Labour’s Chuka Umunna spoke out after the largest victims’ group, representing 600 victims who lived in London children's homes, quit the inquiry – calling it an “unpalatable circus”.
The Shirley Oaks Survivors Association said its members had voted “overwhelmingly” to pull out, warning it had no confidence in Alexis Jay, its fourth leader.
Many of the group’s abuse victims live in the South London constituency of Mr Umunna, a member of the Commons Home Affairs Select Committee, which recently quizzed Professor Jay.
Today, the Labour MP told BBC Radio 4’s Today programme that only the leadership of a judge, at High Court level or above, could rescue the inquiry.
He said: “The concern here is whether you've got a chair that can command the confidence of the majority of survivors and whether they are up to doing the job.
“Can Professor Jay bring the heft and forensic capacity of a judge to this inquiry, which is what is needed? I’m not confident that she can.
“There’s an ongoing issue about the fact that she's come from three decades in social work.
“For many of the survivors that is a problem, because a lot of the perpetrators came from that profession. You can’t just sweep that under the table and it's never been dealt with by the panel properly.”
Raymond Stevenson, chairman of the Shirley Oaks Survivors Association, said it is now preparing to publish its own report naming 60 people as paedophiles.
“In the last inquiry, some of our members committed suicide, and people need to take that on board,” Mr Stevenson told Radio 4.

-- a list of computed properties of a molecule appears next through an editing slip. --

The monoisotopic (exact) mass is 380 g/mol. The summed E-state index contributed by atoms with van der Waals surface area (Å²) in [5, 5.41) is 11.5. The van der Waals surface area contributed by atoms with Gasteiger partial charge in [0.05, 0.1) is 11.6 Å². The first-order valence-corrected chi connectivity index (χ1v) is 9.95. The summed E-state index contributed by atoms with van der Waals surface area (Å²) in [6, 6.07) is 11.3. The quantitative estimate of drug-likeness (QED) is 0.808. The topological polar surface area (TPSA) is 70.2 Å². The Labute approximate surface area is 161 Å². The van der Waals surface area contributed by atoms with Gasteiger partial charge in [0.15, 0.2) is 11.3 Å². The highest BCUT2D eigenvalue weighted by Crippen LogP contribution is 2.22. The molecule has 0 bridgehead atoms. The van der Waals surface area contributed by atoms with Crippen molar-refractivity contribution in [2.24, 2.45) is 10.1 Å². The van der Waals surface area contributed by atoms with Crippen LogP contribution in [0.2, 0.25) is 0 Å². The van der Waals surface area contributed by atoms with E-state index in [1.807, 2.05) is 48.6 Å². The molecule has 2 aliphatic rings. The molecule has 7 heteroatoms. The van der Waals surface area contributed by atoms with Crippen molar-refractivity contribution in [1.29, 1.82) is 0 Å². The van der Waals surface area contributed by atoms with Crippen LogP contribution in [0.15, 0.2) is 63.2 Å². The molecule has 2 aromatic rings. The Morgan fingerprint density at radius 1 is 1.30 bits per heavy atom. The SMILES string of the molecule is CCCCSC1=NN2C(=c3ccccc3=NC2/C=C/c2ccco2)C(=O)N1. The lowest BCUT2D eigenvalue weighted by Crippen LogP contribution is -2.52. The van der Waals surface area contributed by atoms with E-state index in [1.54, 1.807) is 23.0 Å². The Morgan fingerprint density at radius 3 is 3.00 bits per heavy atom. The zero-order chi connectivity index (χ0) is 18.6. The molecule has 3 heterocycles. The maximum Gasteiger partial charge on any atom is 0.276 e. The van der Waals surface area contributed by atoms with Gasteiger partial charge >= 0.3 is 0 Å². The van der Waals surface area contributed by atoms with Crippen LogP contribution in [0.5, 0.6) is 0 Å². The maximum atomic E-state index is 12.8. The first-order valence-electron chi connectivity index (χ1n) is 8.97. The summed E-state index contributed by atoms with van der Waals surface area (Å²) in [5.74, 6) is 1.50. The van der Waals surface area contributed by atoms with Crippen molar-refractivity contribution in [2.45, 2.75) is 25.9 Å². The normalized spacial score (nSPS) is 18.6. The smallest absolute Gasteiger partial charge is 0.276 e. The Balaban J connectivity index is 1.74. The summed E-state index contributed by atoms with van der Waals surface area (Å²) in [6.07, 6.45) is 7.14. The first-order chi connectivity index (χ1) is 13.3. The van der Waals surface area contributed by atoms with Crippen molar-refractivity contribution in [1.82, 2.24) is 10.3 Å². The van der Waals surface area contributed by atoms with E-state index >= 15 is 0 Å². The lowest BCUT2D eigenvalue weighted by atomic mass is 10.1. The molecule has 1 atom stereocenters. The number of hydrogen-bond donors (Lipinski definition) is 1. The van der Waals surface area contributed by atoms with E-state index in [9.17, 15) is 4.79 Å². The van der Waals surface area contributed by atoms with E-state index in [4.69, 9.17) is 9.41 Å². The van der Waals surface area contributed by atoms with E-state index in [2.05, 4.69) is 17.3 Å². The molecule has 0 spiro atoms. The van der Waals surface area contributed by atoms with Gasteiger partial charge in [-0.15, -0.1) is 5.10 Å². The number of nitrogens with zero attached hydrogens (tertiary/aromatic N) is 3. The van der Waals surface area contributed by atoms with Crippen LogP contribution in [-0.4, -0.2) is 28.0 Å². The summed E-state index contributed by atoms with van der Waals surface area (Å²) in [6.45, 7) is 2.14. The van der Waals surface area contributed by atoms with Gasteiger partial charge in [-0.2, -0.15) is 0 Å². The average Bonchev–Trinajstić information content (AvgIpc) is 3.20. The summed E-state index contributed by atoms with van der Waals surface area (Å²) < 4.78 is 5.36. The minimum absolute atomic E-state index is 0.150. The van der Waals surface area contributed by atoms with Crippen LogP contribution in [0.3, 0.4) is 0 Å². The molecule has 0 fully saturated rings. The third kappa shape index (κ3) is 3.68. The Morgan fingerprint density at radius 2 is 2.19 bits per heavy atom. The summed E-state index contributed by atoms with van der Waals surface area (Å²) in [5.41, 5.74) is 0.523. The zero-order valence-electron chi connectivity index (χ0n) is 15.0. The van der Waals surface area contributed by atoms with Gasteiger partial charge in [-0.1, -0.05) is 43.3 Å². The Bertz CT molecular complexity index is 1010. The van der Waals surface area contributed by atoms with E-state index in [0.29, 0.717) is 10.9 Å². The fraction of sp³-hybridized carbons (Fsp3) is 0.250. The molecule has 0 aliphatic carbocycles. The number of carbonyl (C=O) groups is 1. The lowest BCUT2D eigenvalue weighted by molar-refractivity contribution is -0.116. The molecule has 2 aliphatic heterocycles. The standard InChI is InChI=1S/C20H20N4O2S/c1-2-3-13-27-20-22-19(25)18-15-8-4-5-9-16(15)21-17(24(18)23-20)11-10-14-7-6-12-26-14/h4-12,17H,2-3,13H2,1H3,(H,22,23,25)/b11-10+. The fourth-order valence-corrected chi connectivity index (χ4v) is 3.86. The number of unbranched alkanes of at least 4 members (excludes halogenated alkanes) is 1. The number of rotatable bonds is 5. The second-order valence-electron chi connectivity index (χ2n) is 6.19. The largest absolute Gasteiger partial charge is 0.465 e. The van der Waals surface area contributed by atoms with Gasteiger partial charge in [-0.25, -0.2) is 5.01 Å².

“The inquiry needs to sort itself out. They need to get rid of Alexis Jay, who’s been parachuted in by the Home Office. She’s not the right person.”
Amber Rudd told to 'get a grip' over child sex abuse inquiry
The Home Secretary is criticised for not turning up to answer questions after a series of child abuse inquiry setbacks.
Monday 21 November 2016
A Labour MP has criticised Home Secretary Amber Rudd for not appearing in the Commons to answer an urgent question on the national child sex abuse inquiry.
It was left to Home Office minister Sarah Newton to respond to a series of queries from Lisa Nandy, who accused Prime Minister Theresa May of hiding "behind a smokescreen of independence".
The inquiry into historical sex abuse allegations is now being led by its fourth chairwoman, Professor Alexis Jay, and a number of senior lawyers have quit recently.
Also, last week a group representing 600 victims of sexual abuse withdrew from the inquiry, branding it an "unpalatable circus".
Amber Rudd was not in the Commons to answer questions
The Shirley Oaks Survivors Association says it has lost confidence in the inquiry's leadership, claiming the probe was a "botch job" and Professor Jay was the wrong person to lead it.
An exasperated Ms Nandy asked: "Where is the Home Secretary and why is it that nobody from the Government has sought to proactively come to the House and provide reassurance about the series of events that have unfolded over the last week as this inquiry has unravelled in front of our eyes?"
She added: "Has the Home Secretary met survivors' groups since last Thursday and what steps has she taken to establish that the chair and the panel have the expertise and the working relationships for this to succeed?